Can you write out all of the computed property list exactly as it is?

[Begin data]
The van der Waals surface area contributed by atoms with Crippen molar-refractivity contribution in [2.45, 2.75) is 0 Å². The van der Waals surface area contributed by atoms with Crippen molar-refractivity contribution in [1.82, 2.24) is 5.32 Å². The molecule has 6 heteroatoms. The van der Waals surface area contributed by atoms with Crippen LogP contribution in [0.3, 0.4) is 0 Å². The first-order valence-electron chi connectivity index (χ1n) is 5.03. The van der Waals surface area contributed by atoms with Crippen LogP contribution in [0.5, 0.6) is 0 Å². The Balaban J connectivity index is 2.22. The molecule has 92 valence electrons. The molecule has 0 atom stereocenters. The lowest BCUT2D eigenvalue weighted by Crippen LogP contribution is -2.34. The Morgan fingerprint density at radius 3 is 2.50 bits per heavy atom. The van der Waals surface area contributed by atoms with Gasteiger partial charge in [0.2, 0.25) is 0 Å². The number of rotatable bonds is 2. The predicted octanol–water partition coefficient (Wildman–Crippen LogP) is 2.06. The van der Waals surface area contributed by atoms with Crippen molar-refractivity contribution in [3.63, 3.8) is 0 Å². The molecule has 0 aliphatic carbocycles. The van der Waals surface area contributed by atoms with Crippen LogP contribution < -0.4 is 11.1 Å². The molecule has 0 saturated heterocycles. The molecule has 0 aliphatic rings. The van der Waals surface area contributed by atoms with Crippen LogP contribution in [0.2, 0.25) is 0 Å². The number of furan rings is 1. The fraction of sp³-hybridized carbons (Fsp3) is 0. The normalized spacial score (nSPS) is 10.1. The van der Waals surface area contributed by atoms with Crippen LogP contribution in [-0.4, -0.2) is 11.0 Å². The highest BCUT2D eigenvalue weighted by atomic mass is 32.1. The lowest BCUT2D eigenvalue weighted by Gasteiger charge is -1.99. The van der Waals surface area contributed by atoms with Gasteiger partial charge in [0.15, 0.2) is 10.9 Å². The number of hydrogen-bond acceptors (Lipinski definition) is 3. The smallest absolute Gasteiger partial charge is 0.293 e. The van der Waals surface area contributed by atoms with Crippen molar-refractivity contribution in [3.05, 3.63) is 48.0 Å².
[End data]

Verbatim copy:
The van der Waals surface area contributed by atoms with Crippen molar-refractivity contribution in [2.45, 2.75) is 0 Å². The van der Waals surface area contributed by atoms with Crippen molar-refractivity contribution in [1.82, 2.24) is 5.32 Å². The molecule has 6 heteroatoms. The van der Waals surface area contributed by atoms with Crippen LogP contribution in [0.3, 0.4) is 0 Å². The first-order valence-electron chi connectivity index (χ1n) is 5.03. The van der Waals surface area contributed by atoms with Crippen LogP contribution in [0.5, 0.6) is 0 Å². The Balaban J connectivity index is 2.22. The molecule has 92 valence electrons. The molecule has 0 atom stereocenters. The lowest BCUT2D eigenvalue weighted by Crippen LogP contribution is -2.34. The Morgan fingerprint density at radius 3 is 2.50 bits per heavy atom. The van der Waals surface area contributed by atoms with Gasteiger partial charge in [0.2, 0.25) is 0 Å². The number of rotatable bonds is 2. The predicted octanol–water partition coefficient (Wildman–Crippen LogP) is 2.06. The van der Waals surface area contributed by atoms with Crippen molar-refractivity contribution in [3.63, 3.8) is 0 Å². The molecule has 0 aliphatic carbocycles. The van der Waals surface area contributed by atoms with Crippen LogP contribution < -0.4 is 11.1 Å². The molecule has 0 saturated heterocycles. The molecule has 0 aliphatic rings. The van der Waals surface area contributed by atoms with Crippen LogP contribution in [0.2, 0.25) is 0 Å². The number of furan rings is 1. The fraction of sp³-hybridized carbons (Fsp3) is 0. The normalized spacial score (nSPS) is 10.1. The van der Waals surface area contributed by atoms with Crippen LogP contribution in [-0.4, -0.2) is 11.0 Å². The highest BCUT2D eigenvalue weighted by atomic mass is 32.1. The lowest BCUT2D eigenvalue weighted by Gasteiger charge is -1.99. The van der Waals surface area contributed by atoms with Gasteiger partial charge in [0.15, 0.2) is 10.9 Å². The number of hydrogen-bond acceptors (Lipinski definition) is 3. The smallest absolute Gasteiger partial charge is 0.293 e. The van der Waals surface area contributed by atoms with Crippen molar-refractivity contribution in [3.05, 3.63) is 48.0 Å².